6. This morning I forced myself to get out of bed, brush my teeth, take a shower and put street clothes on. Such mundane activities become a weighted struggle when bipolar shoves me down that ugly but familiar depressive slide. Today, I'm mustering up every ounce of energy I have to fight back. How did this happen? Just the other day, I was making piles of tortillas in search of the perfect recipe. The next morning, I was on to perfecting egg and bacon muffins made from pancake batter. So yum! By late morning I moved into the brave new world of broccoli, ham and cornbread grab and go slices. I was tickled to have new recipes for my family to try. And had a few more I still wanted to test. And then it hit me. BAM! Just like that. I stopped. I was tired. Well of course I was tired. I had spent the whole morning cooking. But this was a different kind of tired. This was a heavy weight on my shoulders tired. I crawled into bed. And stayed there for the next day and a half. What was it my doctor said to me four days ago? That she thought I might be manic? Ridiculous! I was in my glorious "normal" phase this past month. I had been productive too. I described to her how good it felt to be busy again. And how much I've missed my creative side. Why, I had taken the wall paper and chair rails off my kitchen and dining room walls. I repainted the walls. I designed and hand painted an intricate decorative pattern on the kitchen backsplash area. I refinished both the hutch and the buffet. I painted a canvas art piece for my wall. I painted a design on a wall mirror. I repainted the long hallway, doors and trim. I hadn't even mentioned the numerous picture frames I refinished. Or the photo wall I put together. Or how I gave my ugly lamps new life by wrapping them in cute burlap. Surely, these were normal things to do. Ok, I did order new hallway door handles. And light fixtures for the hall and bath. But I didn't blow up my credit cards. I used the money I make by selling digital art online. But I didn't over spend. I stayed within my budget. And I finished most of my projects. Manic? Isn't mania usually destructive not productive? But the next night, my husband confirmed my doctor's concern. He was happy to see me enjoying myself with projects again, but he was worried that I was on my way to going over the top again. He was worried that I wouldn't be able to stop. And that would eventually mean over spending and spinning out of control. And now it hits me. My judgement was off. Again. It's great that I accomplished all these tasks. But, I was doing too much too fast. I had done most of this in only one month. And I had to slow down and regroup. I was out of paint and money so I stopped painting before the compulsive spending started. I thought it was a good thing to switch my focus to cooking. After all, I already had most of the ingredients I needed so it wasn't a burdensome expense. But today? I'm a spent blob. The depression is back. The tears are here. And the uncertainties taunt me from inside my head. The reality of having bipolar is in my face again. I'm almost 52 years old and have yet to master managing myself. I don't always recognize when my mood swings. I rely on people around me to point out when I'm off track. And while, I'm blessed to have people in my life who love me enough to do this, I can't help but feel a sense of personal failure every time it happens. This is bipolar. It's an insidious mood disorder that alters your very thought process to the point of not knowing if you're acting normal verses abnormal. It swings you up, flips you upside down and drops you on your head. The worst part is that you never see it coming. It's an endless battle. And a discouraging one, because I know there's another swing just around the corner or somewhere down the road. One I most likely won't recognize until it's full blown. I'm not really sure what "normal" is supposed to feel like. This journey is exhausting. I don't know if total remission is possible. But just for today I'm going to try to overcome it. Today I'm going to try to stave off a pity party, stay out of bed and move my body in spite of how I feel. How is your day going?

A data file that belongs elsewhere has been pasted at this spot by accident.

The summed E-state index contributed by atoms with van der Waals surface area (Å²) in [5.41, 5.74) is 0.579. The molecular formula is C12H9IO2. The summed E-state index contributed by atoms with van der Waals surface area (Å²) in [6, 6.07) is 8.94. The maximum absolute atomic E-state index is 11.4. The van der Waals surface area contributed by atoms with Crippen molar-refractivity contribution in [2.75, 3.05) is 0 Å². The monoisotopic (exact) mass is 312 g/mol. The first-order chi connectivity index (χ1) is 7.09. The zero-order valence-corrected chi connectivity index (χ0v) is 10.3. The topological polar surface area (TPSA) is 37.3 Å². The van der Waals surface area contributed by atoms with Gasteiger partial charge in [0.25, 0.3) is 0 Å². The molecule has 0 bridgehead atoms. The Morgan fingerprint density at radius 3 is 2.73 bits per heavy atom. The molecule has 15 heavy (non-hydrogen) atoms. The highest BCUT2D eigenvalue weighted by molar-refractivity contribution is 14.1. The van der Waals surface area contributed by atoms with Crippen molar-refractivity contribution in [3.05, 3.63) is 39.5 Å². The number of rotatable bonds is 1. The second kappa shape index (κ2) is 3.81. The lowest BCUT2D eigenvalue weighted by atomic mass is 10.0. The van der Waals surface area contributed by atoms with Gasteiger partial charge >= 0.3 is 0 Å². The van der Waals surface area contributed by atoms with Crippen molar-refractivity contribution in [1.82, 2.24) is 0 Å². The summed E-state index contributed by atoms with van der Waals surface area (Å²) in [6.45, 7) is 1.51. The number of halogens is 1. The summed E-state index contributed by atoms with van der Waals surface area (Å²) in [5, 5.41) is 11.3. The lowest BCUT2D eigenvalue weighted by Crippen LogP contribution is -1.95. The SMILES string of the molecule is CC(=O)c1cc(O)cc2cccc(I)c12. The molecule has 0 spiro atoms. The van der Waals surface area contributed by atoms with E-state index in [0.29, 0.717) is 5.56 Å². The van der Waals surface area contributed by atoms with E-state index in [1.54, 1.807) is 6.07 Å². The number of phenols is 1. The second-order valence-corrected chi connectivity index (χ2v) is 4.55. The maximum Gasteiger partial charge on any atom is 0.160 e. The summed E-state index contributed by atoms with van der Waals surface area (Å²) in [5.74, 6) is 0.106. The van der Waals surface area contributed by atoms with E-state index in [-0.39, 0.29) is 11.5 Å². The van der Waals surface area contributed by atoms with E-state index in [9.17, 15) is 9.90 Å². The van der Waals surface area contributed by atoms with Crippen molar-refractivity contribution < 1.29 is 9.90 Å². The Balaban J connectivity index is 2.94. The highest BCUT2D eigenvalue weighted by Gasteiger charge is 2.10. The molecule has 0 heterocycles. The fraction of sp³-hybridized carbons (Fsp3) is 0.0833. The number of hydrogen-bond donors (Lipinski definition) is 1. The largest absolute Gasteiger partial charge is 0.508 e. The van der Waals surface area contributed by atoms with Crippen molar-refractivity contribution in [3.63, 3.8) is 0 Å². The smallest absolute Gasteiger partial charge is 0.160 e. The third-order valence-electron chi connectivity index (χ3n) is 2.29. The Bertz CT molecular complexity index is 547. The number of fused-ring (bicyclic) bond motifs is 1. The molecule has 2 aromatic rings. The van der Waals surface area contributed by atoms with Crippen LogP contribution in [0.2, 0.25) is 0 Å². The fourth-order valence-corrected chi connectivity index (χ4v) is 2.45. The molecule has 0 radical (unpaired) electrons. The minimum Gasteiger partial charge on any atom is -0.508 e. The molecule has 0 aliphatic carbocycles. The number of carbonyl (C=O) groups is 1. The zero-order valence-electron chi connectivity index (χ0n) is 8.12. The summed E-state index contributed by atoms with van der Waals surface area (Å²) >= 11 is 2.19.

7. Life is good today